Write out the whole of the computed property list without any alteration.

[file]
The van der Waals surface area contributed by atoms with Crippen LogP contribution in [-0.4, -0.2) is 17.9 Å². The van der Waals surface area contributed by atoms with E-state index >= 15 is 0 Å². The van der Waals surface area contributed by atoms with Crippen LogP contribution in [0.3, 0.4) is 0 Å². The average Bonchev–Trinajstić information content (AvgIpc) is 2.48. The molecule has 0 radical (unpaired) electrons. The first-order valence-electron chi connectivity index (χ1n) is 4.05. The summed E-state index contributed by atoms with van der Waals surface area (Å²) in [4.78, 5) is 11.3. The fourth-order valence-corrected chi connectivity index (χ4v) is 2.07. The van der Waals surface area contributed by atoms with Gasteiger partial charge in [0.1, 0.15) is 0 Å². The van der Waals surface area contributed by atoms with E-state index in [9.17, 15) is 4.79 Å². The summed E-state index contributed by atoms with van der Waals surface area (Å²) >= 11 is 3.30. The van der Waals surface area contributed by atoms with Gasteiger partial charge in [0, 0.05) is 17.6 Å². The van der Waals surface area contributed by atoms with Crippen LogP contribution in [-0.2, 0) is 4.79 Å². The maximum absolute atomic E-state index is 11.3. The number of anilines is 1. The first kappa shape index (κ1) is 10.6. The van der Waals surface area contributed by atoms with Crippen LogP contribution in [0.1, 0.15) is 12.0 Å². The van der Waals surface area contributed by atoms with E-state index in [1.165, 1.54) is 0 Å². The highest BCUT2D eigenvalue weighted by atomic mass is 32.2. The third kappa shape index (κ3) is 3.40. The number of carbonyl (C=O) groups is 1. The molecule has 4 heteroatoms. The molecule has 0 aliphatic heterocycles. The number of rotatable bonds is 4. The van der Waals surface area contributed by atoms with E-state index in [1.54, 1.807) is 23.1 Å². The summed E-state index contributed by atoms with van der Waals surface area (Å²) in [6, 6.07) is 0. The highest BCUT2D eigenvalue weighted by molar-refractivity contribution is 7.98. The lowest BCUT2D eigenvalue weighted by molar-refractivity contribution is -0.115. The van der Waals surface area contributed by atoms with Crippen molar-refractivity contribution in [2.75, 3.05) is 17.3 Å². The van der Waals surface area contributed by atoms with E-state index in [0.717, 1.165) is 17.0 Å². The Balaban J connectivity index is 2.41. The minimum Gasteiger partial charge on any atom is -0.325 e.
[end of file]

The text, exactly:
The van der Waals surface area contributed by atoms with Crippen LogP contribution in [-0.4, -0.2) is 17.9 Å². The van der Waals surface area contributed by atoms with E-state index >= 15 is 0 Å². The van der Waals surface area contributed by atoms with Crippen LogP contribution in [0.3, 0.4) is 0 Å². The average Bonchev–Trinajstić information content (AvgIpc) is 2.48. The molecule has 0 radical (unpaired) electrons. The first-order valence-electron chi connectivity index (χ1n) is 4.05. The summed E-state index contributed by atoms with van der Waals surface area (Å²) in [4.78, 5) is 11.3. The fourth-order valence-corrected chi connectivity index (χ4v) is 2.07. The van der Waals surface area contributed by atoms with Gasteiger partial charge in [0.1, 0.15) is 0 Å². The van der Waals surface area contributed by atoms with E-state index in [9.17, 15) is 4.79 Å². The summed E-state index contributed by atoms with van der Waals surface area (Å²) >= 11 is 3.30. The van der Waals surface area contributed by atoms with Gasteiger partial charge in [0, 0.05) is 17.6 Å². The van der Waals surface area contributed by atoms with Crippen LogP contribution in [-0.2, 0) is 4.79 Å². The maximum absolute atomic E-state index is 11.3. The number of anilines is 1. The first kappa shape index (κ1) is 10.6. The van der Waals surface area contributed by atoms with Crippen LogP contribution in [0.1, 0.15) is 12.0 Å². The van der Waals surface area contributed by atoms with E-state index in [1.165, 1.54) is 0 Å². The highest BCUT2D eigenvalue weighted by atomic mass is 32.2. The third kappa shape index (κ3) is 3.40. The number of carbonyl (C=O) groups is 1. The molecule has 4 heteroatoms. The molecule has 0 aliphatic heterocycles. The number of rotatable bonds is 4. The van der Waals surface area contributed by atoms with E-state index in [1.54, 1.807) is 23.1 Å². The summed E-state index contributed by atoms with van der Waals surface area (Å²) in [6, 6.07) is 0. The highest BCUT2D eigenvalue weighted by molar-refractivity contribution is 7.98. The lowest BCUT2D eigenvalue weighted by molar-refractivity contribution is -0.115. The van der Waals surface area contributed by atoms with Crippen molar-refractivity contribution in [2.75, 3.05) is 17.3 Å². The van der Waals surface area contributed by atoms with E-state index in [0.717, 1.165) is 17.0 Å². The Balaban J connectivity index is 2.41. The minimum Gasteiger partial charge on any atom is -0.325 e.